What are the best international schools in the British Virgin Islands – part 1- that will be the topic of today’s article.
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British Virgin Islands is a British overseas territory in the eastern Caribbean. It is part of a chain of islands collectively known as the Virgin Islands, which make up the northeastern tip of the Greater Antilles. Puerto Rico is in the west. British Territory consists of 4 large islands, that are Tortola, Anegada, Virgin Gorda, and Jost Van Dyke.
Moreover, there are 32 small islands and islets, of which more than 20 are uninhabited; the smaller islands include Great Tobago, Salt, Peter, Cooper, Norman, Guana, Beef, Great Sol, Little Thatch, and Marina Cay. The main town and port are Road Town on Tortola (54 sq. Km), the largest of the islands. The total area of the colony is 59 square miles (153 square kilometers).
The British Virgin Islands is one of the few exclusive and least developed islands in the Caribbean. Resorts, villas, restaurants and other tourist attractions in this paradise are known to focus on modest luxury over sprawl, and they attract travelers with deep pockets and a love of sailing and seclusion.
Many travelers who come here arrive by ferry from another Caribbean island, especially as some find the luxury exile too difficult to enjoy for more than a day or two. Some say it’s best to spend time here in the nearby US Virgin Islands and Anguilla to the east.
Others find more than enough to keep them anchored exclusively off these more than 50 islands and reefs, which were sadly hit hard by Hurricane Irma in September 2017.
In Tortola, you will find rugged cliffs and white beaches with changeable tides and calm easterly winds. A short sailing distance, sleepy Jost Van Dyck offers delicious Caribbean food and drinks, one of the best New Year’s Eve parties in the region, and several outdoor excursions such as diving and fishing.
The Virgin Gorda is arguably the most scenic beach in the British Virgin Islands, and for good reason, it offers unique grottoes among giant granite boulders. For total privacy, try Anegada; its slow pace, flat terrain, and sparkling sand are almost invisible in the Caribbean.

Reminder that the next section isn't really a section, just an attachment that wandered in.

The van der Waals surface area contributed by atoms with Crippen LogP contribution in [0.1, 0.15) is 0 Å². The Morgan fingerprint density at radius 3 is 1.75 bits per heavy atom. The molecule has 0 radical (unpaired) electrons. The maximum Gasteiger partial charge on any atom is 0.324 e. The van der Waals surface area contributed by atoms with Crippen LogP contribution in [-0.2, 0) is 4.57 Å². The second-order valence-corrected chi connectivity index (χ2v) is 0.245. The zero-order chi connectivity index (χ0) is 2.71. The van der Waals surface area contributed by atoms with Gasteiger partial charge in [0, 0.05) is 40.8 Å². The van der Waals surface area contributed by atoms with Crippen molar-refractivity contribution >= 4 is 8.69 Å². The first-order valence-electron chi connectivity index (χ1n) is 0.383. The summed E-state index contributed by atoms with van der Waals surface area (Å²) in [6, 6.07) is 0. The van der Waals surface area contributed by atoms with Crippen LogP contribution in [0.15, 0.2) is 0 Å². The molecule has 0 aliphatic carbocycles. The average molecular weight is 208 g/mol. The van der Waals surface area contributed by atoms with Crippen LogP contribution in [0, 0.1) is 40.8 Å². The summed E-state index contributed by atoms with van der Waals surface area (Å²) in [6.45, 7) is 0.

Economy of the British Virgin Islands
The two pillars of the economy are financial services (60%) and tourism (roughly 40-45% of GDP). From a political point of view, tourism is the more important of the two, as it employs more people in the area and most of the businesses in the tourism industry are owned by local authorities, as are a number of sole proprietorships heavily dependent on tourism.
However, from an economic point of view, financial services associated with the territory’s status as an offshore financial center are much more important. 51.8% of government revenue comes directly from license fees from offshore companies, and significant additional amounts are collected directly or indirectly from payroll taxes related to wages paid in the trust industry.
The official currency of the British Virgin Islands has been the United States dollar (US $) since 1959, and is also used by the United States Virgin Islands.
The British Virgin Islands, considered by some to be a tax haven due to its opaque banking system, is one of the most prosperous countries in the Caribbean, with an average per capita income of around US $ 42,300 (2010 est.). per worker in the area was $ 2,452 at the time of the 2010 census. 29% of the population fell into the “needy” category.
While the BVI press is often criticized for income inequality, economists have not made any serious attempt to calculate the Gini coefficient or similar measure of income equality for the territory. A 2000 report found that, despite popular belief, income inequality in the British Virgin Islands is actually lower than in any other OECD state, although globally income equality is much higher in the Caribbean than in many other regions.
Tourism accounts for approximately 45% of national income. The British Virgin Islands is a very popular spot for many US citizens. The British Virgin Islands are known as one of the world’s best sailing destinations, and charter sailboats are a very popular way to visit the less accessible islands.
Founded in 1972, the British Virgin Islands hosts the BVI Spring Regatta and Sailing Festival. A significant number of tourists visiting the British Virgin Islands are cruise ship passengers, and while they generate much less per capita income than charter boat and hotel tourists, they are nonetheless important to significant – and politically important – the community of taxi drivers. Only residents of the Virgin Islands are allowed to work as taxi drivers.